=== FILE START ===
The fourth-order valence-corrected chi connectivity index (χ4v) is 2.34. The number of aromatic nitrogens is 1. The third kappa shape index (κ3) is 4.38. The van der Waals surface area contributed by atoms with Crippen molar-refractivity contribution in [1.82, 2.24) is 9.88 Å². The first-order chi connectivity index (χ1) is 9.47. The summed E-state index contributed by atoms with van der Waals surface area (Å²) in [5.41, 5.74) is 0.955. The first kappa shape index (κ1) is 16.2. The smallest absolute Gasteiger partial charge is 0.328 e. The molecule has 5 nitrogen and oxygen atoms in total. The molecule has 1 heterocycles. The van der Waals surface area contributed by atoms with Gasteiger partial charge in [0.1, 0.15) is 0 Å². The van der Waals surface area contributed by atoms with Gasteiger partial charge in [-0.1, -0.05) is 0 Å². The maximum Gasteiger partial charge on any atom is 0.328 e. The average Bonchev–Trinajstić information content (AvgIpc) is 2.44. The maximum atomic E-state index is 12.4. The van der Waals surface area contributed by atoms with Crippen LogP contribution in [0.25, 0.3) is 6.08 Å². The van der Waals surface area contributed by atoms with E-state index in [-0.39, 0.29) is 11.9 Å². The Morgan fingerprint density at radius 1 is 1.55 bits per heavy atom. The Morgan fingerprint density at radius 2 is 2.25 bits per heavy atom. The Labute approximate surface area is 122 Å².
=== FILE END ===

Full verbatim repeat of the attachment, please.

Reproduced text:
The fourth-order valence-corrected chi connectivity index (χ4v) is 2.34. The number of aromatic nitrogens is 1. The third kappa shape index (κ3) is 4.38. The van der Waals surface area contributed by atoms with Crippen molar-refractivity contribution in [1.82, 2.24) is 9.88 Å². The first-order chi connectivity index (χ1) is 9.47. The summed E-state index contributed by atoms with van der Waals surface area (Å²) in [5.41, 5.74) is 0.955. The first kappa shape index (κ1) is 16.2. The smallest absolute Gasteiger partial charge is 0.328 e. The molecule has 5 nitrogen and oxygen atoms in total. The molecule has 1 heterocycles. The van der Waals surface area contributed by atoms with Gasteiger partial charge in [0.1, 0.15) is 0 Å². The van der Waals surface area contributed by atoms with Gasteiger partial charge in [-0.1, -0.05) is 0 Å². The maximum Gasteiger partial charge on any atom is 0.328 e. The average Bonchev–Trinajstić information content (AvgIpc) is 2.44. The maximum atomic E-state index is 12.4. The van der Waals surface area contributed by atoms with Crippen LogP contribution in [0.25, 0.3) is 6.08 Å². The van der Waals surface area contributed by atoms with E-state index in [-0.39, 0.29) is 11.9 Å². The Morgan fingerprint density at radius 1 is 1.55 bits per heavy atom. The Morgan fingerprint density at radius 2 is 2.25 bits per heavy atom. The Labute approximate surface area is 122 Å².